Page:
Think about the most common reason for people leaving a job – salary. While it’s nice to get the chance to earn a higher salary, it’s likely not going to translate into the career progression or development that you want. These issues will still be present after you accept and can still be a contributor to a negative work environment.

How will a counter offer help in the long-term?

Data suggests that 80% of the professionals who take a counter offer will leave the same business in six months regardless. When we consider 12 months, that number rises to 90%.

Here at AD Energy, we always advise our candidates and clients to prioritise long-term over the short-term. When you’re considering a counter offer, the same rule applies.

This is because when you accept a counter offer, you’re papering over the cracks but not necessarily solving the major issues at play. At the same time, handing in your notice can bring up new issues and change your relationship with colleagues or managers.

While your bosses may want you to stay, they may simply provide the counter offer as a way of keeping you sweet whilst preparing for your departure.

Would you have regrets?

If you have regrets after accepting a counter offer, there’s a chance it’ll feed into the other issues at play and quickly turn into resentment.

Fundamentally, this is your decision to make. Just remember that if you’re looking for a new challenge, accepting a counter offer may be the worst option. 

Why are you getting these benefits now?

A key question to ask yourself is: why have I not received any of these benefits already? 

Ideally, benefits such as a new title or salary increase should be based on your performance, not because you handed in your resignation.

The best course of action – as always – is to consider whether these benefits will fix the challenges you’re facing and offer you positive experiences over the long-term.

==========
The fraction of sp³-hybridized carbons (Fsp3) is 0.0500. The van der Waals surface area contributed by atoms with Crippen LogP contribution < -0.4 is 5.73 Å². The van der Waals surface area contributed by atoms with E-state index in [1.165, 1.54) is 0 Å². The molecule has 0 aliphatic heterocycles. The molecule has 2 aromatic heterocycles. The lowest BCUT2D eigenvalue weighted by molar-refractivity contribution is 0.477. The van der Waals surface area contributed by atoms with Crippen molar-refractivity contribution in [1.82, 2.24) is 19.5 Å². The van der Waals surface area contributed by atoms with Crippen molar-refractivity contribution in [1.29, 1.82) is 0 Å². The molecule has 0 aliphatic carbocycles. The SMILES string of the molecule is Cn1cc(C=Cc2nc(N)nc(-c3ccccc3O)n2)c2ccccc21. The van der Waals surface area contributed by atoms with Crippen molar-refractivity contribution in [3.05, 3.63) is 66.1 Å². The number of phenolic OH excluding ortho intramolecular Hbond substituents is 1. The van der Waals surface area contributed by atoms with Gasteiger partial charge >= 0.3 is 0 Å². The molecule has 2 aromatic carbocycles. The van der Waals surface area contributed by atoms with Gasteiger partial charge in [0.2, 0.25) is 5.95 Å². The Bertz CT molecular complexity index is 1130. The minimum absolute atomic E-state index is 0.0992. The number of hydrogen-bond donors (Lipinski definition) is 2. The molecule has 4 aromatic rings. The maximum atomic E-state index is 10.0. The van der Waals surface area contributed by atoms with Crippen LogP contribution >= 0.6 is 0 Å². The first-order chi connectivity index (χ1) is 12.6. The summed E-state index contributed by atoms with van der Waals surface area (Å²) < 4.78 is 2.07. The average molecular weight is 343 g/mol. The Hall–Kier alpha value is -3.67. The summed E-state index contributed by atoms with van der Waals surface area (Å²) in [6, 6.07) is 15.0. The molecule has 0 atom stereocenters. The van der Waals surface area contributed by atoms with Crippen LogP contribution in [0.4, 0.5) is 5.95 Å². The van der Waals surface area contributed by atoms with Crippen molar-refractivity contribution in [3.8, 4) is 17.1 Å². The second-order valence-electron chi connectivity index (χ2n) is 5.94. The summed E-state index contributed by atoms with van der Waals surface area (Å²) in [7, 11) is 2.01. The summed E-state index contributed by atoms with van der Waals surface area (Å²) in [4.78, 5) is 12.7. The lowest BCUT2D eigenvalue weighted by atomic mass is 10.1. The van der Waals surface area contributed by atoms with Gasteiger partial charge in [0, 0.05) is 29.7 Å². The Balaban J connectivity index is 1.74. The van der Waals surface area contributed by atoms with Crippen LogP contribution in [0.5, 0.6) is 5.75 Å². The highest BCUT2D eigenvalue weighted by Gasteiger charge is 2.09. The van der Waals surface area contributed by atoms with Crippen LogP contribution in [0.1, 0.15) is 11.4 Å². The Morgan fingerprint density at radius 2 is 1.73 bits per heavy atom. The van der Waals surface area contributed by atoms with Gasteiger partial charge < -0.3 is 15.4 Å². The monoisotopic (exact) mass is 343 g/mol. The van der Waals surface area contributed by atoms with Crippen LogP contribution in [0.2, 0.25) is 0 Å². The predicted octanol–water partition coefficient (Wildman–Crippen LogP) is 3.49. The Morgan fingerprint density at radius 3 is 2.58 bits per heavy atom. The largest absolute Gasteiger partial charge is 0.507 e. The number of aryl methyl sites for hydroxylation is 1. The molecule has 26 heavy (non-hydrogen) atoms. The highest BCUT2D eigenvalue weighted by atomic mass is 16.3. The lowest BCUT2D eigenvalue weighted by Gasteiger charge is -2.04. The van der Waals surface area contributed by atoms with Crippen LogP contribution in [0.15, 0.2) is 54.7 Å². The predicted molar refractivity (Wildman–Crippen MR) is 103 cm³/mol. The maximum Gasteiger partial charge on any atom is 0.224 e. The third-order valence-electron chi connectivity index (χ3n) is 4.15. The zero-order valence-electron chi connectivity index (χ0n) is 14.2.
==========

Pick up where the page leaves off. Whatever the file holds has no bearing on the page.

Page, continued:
Remember – if you receive a new position as part of the counter offer, you’ll also be expected to justify the new position. In some cases, you may not want to be in that situation again. 

How to handle a counter offer when you leave a job?

Here are some tips on how to handle a counter offer when you leave a job:

Speak to your recruitment consultant: If you’re working with a recruitment agency or a specific recruitment consultant, it’s best to speak with them as soon as you receive a counter offer. As a recruitment professional, they’ll have seen this situation hundreds of times and will be in the best position to advise. It’s in their best interest to make sure you’re successful, as they want to maintain a good relationship with both clients and candidates.

Confirm terms with your manager: While you speak to your recruitment consultant, also check in with your line manager and confirm the terms of the counter offer. This will give you an opportunity to determine whether you’re actually valued or if they’re simply looking to replace you. 

Compare your counter offer to the new role: When you’re looking at a counter offer, directly compare it to the new job role. Which is a better option for development or progression? Which company aligns best with your work ethic? Think about what works for you in the long-term.